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Papal Visit II: Strawberry Hill and Pope's Grotto

Friday, September 03, 2010
On the morning of Friday 17th September Pope Benedict XVI will meet with religious involved in education, and with young people and teachers from Catholic schools. These meetings will take place at St Mary's University College in Strawberry Hill, Twickenham. The College is one of the leading teacher training institutions in Britain and is renowned also for its sports science department. It also has a lively school of philosophy, theology and history in which the author of the piece below, Fr Vivian Boland, taught for eight years.

The name ‘Strawberry Hill’ will evoke different associations for different people. For some it refers to a particular style of architecture and interior decoration known as Georgian Gothic or even Strawberry Hill Gothic. The original house at Strawberry Hill near Twickenham was built during the last years of the 17th century. In the second half of the 18th century its owner, Horace Walpole, a son of England’s first Prime Minister, transformed it, adding towers and battlements to turn it into what he called ‘a little Gothic castle’. Apparently he and his dandy friends used it as a place of escape from the dirt and bustle of London.

The Romantic revival of interest in the Middle Ages was under way towards the end of the 18th century. In fact Strawberry Hill may be regarded as one of the places that stimulated that revival in England. People came to see it even in Walpole’s time, an early form of tourism that strengthened his social standing and his reputation as an innovator in style. The eccentricities of the Victorian styles yet to come are already anticipated in the fireplaces, gilded ceilings and doorways imitating medieval tombs and vaults, as well as in the painted glass windows with their curious mixture of biblical and secular motifs. Walpole’s antiquarian interests were in keeping with the décor of the house and he built up an eccentric but impressive collection of antiquities, artworks, manuscripts and curios.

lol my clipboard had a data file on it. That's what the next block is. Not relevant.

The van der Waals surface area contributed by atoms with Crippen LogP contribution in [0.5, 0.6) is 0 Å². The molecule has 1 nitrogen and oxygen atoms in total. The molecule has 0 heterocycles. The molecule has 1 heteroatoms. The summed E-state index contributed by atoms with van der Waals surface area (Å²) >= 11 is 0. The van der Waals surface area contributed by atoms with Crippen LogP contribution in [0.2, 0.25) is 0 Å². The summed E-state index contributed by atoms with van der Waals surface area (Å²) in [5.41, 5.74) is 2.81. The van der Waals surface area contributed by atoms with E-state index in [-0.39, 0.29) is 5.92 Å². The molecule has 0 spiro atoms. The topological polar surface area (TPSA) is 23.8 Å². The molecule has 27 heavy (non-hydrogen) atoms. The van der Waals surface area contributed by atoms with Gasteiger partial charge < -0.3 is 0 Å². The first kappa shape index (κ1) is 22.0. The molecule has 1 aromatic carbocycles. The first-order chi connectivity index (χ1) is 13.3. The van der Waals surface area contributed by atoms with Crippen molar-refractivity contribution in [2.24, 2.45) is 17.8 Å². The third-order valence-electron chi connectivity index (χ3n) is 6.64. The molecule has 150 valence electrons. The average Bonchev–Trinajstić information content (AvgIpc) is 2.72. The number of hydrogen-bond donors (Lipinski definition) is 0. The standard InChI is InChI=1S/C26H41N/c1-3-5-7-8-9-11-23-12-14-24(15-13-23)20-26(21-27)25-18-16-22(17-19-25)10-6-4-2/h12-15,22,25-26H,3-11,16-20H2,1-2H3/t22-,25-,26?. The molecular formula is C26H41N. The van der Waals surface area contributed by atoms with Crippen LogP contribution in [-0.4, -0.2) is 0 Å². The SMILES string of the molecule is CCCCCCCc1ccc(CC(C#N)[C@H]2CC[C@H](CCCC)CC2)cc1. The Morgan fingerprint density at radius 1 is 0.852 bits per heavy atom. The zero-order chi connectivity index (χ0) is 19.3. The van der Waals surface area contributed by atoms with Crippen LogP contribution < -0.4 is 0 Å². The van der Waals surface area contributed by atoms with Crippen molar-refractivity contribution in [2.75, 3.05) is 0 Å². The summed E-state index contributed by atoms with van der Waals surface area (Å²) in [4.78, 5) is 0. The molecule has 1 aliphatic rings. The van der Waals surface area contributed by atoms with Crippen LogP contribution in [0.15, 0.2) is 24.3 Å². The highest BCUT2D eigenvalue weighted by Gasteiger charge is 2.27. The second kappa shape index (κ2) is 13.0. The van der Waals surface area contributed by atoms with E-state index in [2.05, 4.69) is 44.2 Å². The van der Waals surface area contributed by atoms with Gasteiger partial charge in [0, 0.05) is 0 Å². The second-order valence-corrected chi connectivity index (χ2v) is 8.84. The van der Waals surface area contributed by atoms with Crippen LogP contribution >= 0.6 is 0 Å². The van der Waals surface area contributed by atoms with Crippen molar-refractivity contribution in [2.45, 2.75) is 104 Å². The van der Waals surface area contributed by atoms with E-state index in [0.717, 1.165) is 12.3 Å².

The house and grounds later became the property of the Waldegrave family and in the 1920s were bought by the Catholic Church to house Saint Mary’s College. This is the association that Strawberry Hill has for many people now, especially those who have been involved in Catholic education.

St Mary’s was established in 1850 and was originally housed at Brook Green in Hammersmith, much closer to the centre of London. It was set up to train male Catholic teachers in response to the expansion required in Catholic education in the middle of the 19th century following Catholic emancipation in 1829 and the large Irish immigration to England in the years of the Great Famine. During the second half of its life the Vincentians managed the college until its first lay principal took charge in the mid-1990s. The last forty years or so have seen great changes in Saint Mary’s. It established links with the University of London and more recently with the University of Surrey. It became co-educational and it changed from a teacher training college to a university College. It continues to thrive as a centre of excellence in teacher training and sports science, as well as offering courses and qualifications in theology, religious studies, psychology, English, history, drama and more.